How TerraVida scaled up
Upwards of 110,000 patients have registered to use medical marijuana in Pennsylvania, and nearly one-third of them are served by the three TerraVida dispensaries in the Philadelphia region.
'We’re hiring for long-term expansion. Since we opened in February 2018, our staff turnover rate has been zero.'
TerraVida now serves 200 to 250 patients a day at each dispensary. The average age of their patients is 58, and company officials estimate that 70% of the patients who walk into their facilities want to reduce or eliminate their pharmaceutical use, especially opioid painkillers.
To keep up with the rising demand, TerraVida founder Chris Visco has grown her employee count from three to 92 over the past year. That’s staffing up at a 3,000% rate.
Even in an industry that grew more than 64,000 jobs last year, that’s a phenomenal leap in scale. How did TerraVida do it? According to Visco, it’s all about finding the right people by offering solid salaries, benefits, and workplace satisfaction.
Zero turnover, exponential growth
“We’re bringing on six more people [next month] in corporate,” Visco said, glancing at the grid of security-camera feeds on her computer in spare moments. “We’re hiring for long-term expansion. Since we opened in February 2018, our turnover rate [of employees who quit] has been zero.”
TerraVida’s dispensaries are staffed by multiple shifts of product specialists, patient care coordinators, licensed pharmacists, and other medical professionals. They’re overseen by store managers, assistant managers, and “third key” management trainees. Three phone operators working remotely take patients’ calls throughout the day (with expanded night hours to come). Soon the company’s website will offer 24/7 online (human) chat. Corporate teams include marketing, IT and data entry, purchasing and retail, supply chain, HR, and other administrative and executive roles.
Ancillary jobs, too
The employment impact and opportunities don’t stop with TerraVida’s 92 direct hires. Visco works with a portfolio of ancillary companies as well—the kinds of businesses that economists categorize as “indirect” jobs supported by legal cannabis.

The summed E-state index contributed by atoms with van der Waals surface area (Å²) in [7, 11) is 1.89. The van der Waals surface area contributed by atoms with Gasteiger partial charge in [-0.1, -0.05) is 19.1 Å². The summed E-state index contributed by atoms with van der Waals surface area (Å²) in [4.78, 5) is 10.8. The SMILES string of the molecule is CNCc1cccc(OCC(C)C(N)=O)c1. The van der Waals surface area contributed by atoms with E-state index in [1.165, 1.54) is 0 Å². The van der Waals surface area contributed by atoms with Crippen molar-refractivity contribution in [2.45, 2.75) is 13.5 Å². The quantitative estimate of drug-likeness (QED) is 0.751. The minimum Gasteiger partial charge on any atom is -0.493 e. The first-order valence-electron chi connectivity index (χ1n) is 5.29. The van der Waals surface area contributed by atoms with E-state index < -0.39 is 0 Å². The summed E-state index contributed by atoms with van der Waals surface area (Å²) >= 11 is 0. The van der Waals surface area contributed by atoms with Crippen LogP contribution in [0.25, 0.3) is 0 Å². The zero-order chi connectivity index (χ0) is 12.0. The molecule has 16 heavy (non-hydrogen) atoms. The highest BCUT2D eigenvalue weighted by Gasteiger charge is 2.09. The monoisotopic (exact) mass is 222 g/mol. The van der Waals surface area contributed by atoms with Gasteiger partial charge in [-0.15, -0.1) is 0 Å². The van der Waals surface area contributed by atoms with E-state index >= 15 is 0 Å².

The dispensaries are guarded by a locally contracted security team, who protect the sites and observe them on video 24/7. The facilities are maintained by a local cleaning crew. To outfit the centers last year, Visco hired various subcontractors, a fabricator to make the display cases, and a women-led architecture firm, all from the surrounding area.
Buying from local growers
Products themselves arrived packaged and sealed at TerraVida from two of the state’s six licensed grower-processors, which Visco picked for their “long-term” pricing strategy rather than short-term opportunism. In the dispensaries’ waiting rooms, patients can help themselves to cookies from a bakery on Philadelphia south side.
In total, the company patronizes between 25 and 30 local vendors regularly, plus another 15 to 20 for special events and building TerraVida’s facilities (including its new 10,000 square foot headquarters in Jenkintown).
It’s not just about salary
Visco emphasized that establishing diversity, mentorship, upward mobility, and a fair employment package has been crucial to building the business so far.
“No one here makes under $15 an hour,” she says. “We have full health benefits for all our full-time workers, six weeks paid maternity leave, and a life insurance option. We offered family and medical leave before state law required it. We’re not making money yet, but we gave out holiday bonuses.”
“Last week, I promoted 11 employees, which was so exciting,” she added. “I hire personalities first. My belief is: you’re only as good as your people.”
Side benefits: Job satisfaction
Catherine Arntz, TerraVida’s digital media coordinator, said the months she’s spent working in the medical marijuana field have been a rewarding and unique employment experience. “It’s great,” Arntz told Leafly. “I actually look forward to going to work.”
'At TerraVida, I actually look forward to going to work.'
Amanda Capoferri, marketing and event coordinator for TerraVida, said she’s felt the same way since joining the company in December. She acknowledged the business’ brisk ongoing hiring: “We had two people sharing an office, and now it’s three,” Capoferri joked. But the cramped quarters don’t dampen her pride in the company’s impact on communities near Philadelphia, including event sponsorships and non-profit giving. “It not only makes a difference by supporting these organizations, but by helping to spread the word and end stigma.”
Marketing manager Alayna Ryan, who’s worked alongside Visco (a former mentor) and TerraVida VP of Operations Josh Reiss since the company’s start, echoed her colleagues’ enthusiasm for working in cannabis with a team that feels invested. “It’s been an incredible year,” Ryan said, “and we’re always growing.”